Harness & Saddle Sores,
self out as a god to threaten the life of
one whom he has tricked, ” she said mean­
ingly. "Perchanoe the hour shall come
when the true god will avenge himself <Sti
the false, and by the hand of his faithful
servant, whom you would do to death, you
base born dwarf. ” And before any one
could answer she left tbe chamber, casting
a malevolent look at Otter as she went.
“That servant of yours makes my flesh
Insect Bites,
creep, Juanna,"said Leonard. "Onething
is clear enough—we must not allow her to
All Cattle Ailments,
overhear any more of our plans. She
knows a great deal too much already.”
Ail Horse Ailments,
“I cannot understand what has como to
Soa,” said Juanna.
“She seems so
All Sheep Ailments,
“You made that remark before, Juan
na. For my part, I don’t think she is
Penetrates Muscle,
changed. The sight of her amiable par­
ent has developed her hidden virtues,
Membrane and Tissue
that is all.
The third day came, the day of the sacri­
fice after the new order. Nothing particu­
lar had happened in the interval. Leon
ard and Francisco had taken some walks
through the city, guarded by Peter and
the settlement men, that was all. They
did not see much there, exoept the exte­
riors of the bouses built of stone and roofed
with turves, and the cold stare of curios­
ity with which they were followed by hun­
dreds of eyes gave them a sense of unrest
that effectually checked their efforts at
closer examination. Once indeed they
halted in the market place, which was
thronged. Instantly all business ceased.
Seller, buyer, herdsmen and presiding
priests flocked around them, staring at
them, half in fear and half in curiosity,
for they had never seen white men before.
This they could not bear, so they returned
to the palace.
Of oourse Otter and Juanna, being di­
vine, were not allowed to Indulge in such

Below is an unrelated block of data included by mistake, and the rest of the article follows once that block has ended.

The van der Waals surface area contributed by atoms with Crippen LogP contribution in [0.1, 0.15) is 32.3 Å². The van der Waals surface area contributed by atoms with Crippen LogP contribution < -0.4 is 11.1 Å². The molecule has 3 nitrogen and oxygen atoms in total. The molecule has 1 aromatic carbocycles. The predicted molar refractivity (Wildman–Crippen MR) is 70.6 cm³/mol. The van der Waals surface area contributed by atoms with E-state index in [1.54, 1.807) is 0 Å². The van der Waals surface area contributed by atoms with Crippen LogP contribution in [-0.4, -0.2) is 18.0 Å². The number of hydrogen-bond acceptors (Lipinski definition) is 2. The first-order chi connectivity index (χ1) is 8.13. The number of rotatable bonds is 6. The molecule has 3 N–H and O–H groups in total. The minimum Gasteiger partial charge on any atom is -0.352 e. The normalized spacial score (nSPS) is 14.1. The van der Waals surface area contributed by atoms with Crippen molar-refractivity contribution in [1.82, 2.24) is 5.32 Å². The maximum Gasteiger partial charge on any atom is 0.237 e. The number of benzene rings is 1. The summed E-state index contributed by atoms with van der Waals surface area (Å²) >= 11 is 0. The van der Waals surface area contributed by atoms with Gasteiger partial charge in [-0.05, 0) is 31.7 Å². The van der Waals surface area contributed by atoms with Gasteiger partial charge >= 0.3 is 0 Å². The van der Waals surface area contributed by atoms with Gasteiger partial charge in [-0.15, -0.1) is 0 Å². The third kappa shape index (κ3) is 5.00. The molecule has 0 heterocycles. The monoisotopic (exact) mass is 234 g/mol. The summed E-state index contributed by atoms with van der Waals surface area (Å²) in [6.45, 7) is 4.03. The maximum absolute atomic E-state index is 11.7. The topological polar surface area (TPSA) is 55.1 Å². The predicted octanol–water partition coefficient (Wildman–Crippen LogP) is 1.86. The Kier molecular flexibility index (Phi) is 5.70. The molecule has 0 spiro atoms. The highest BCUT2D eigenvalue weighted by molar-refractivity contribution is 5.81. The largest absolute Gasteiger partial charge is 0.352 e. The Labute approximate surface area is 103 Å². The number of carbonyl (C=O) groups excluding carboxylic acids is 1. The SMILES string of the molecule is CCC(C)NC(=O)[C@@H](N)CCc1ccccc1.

recreations. They were gods ;<id must
live up to their reputation. For one day
Otter endured it. On the second, in spite
of Leonard’s warnings, he sought refuge
in the society of tho bride Saga. This was
the beginning of evil, for if no man is a
hero to his valet de chambre much less
can he remain a god for long In the eyes
of a curious woman. Here, as in other
matters, familiarity breeds contempt.
Leonard saw these dangers and spoko
angrily to the dwarf on the subject. Still
he could not conceal from himself that,
putting aside tho question of his ennui,
that made his conduct natural, at any
rate, in a savage, Otter’s position was a
difficult one. So Leonard shrugged his
shoulders and consoled himself as best he
could with the reflection that at least bis
wife would teach the dwarf something of
the language, which, by tlie way, he him
self wus practicing assiduously under tho
tuition of Juanna and Soa.
At noon the party adjourned to the tem­
ple, escorted by a bevy of priests and sol­
diers, for in obedience to Juanna’s com
mauds the feast was celebrated in the day
time, and not at night. As before, the vast
amphitheater was crowded with thousands
of human beings, but there was a differ
ence In the arrangements.
Juanna and Otter had declined to occu­
py their lofty thrones and sat in chairs at
the feet of the huge and hideous stone
idol, almost on the edge of the pool, Nam
standing before them, while Leonard,
Francisco and the settlement men ranged
themselves on either side. The day was
cold and miserable, and snow fell from
time to time in largo flakes from an ashen
To be Continued.
In his holy place. Our grandfathers’
grandfathers knew him, and since that
La grippe is here again with all of its
day he has not changed.”
time vigor. One Minute Cough Cure
“Interesting fact in natural history,”
said Leonard. “I wish I could get him is a reliable remedy. It cures and cures
home alive to the zoological ganiens. ” quickly. Rogers Bros.
Then he asked another question, .‘.’’fell
Quickly to the Very
Seat of Pain and
Ousts it in a Jiffy.
Rub in Vigorously.
Mustang Liniment conquer,
Makes dan or Beast well
Til is extra­
ordinary Re-
juVenator is
the most
discovery of
the age. It
has been en­
dorsed by tbe
tirtc men of
Europe aud
Hud,an is
K.7 Te8C
Hud,an stope
of the dis-
charge in 20
days. Cures
Falling Sen-
ona twitching
of tbe eyes
and other
1 u v 1 g orates
aud tones the
entire ryuern.
Hudyan cores
aud deve lopes
and restores
weak organa
Pains in the
back, lor-es
by day or
quickly. Over 2,000 private endorsements.
Prematureness means imnotoncy in the first
stage It Is a sym^Aom of seminal weakness
aud barrenness. It can be Stopped in 2U days
by the useof Hudyan.
The uew discovery was made by the Special­
ists of the old tamoua Hudson Medical Institute.
It is the strongest vitaiia r made. It is very
powerful, bnt harml< sb . Sold for S1.00 a pack­
age or6 packages for ?5.00(pia!n sealed boxes).
Written guarantee given for a cure. I f you buy
six boxes and are not entirely cured, sfx more
will be sent to you free of ail charges.
Send for circulars and testimonials. Address
Junction Stockton, market A Elite Sta.
San Francisco, Cal.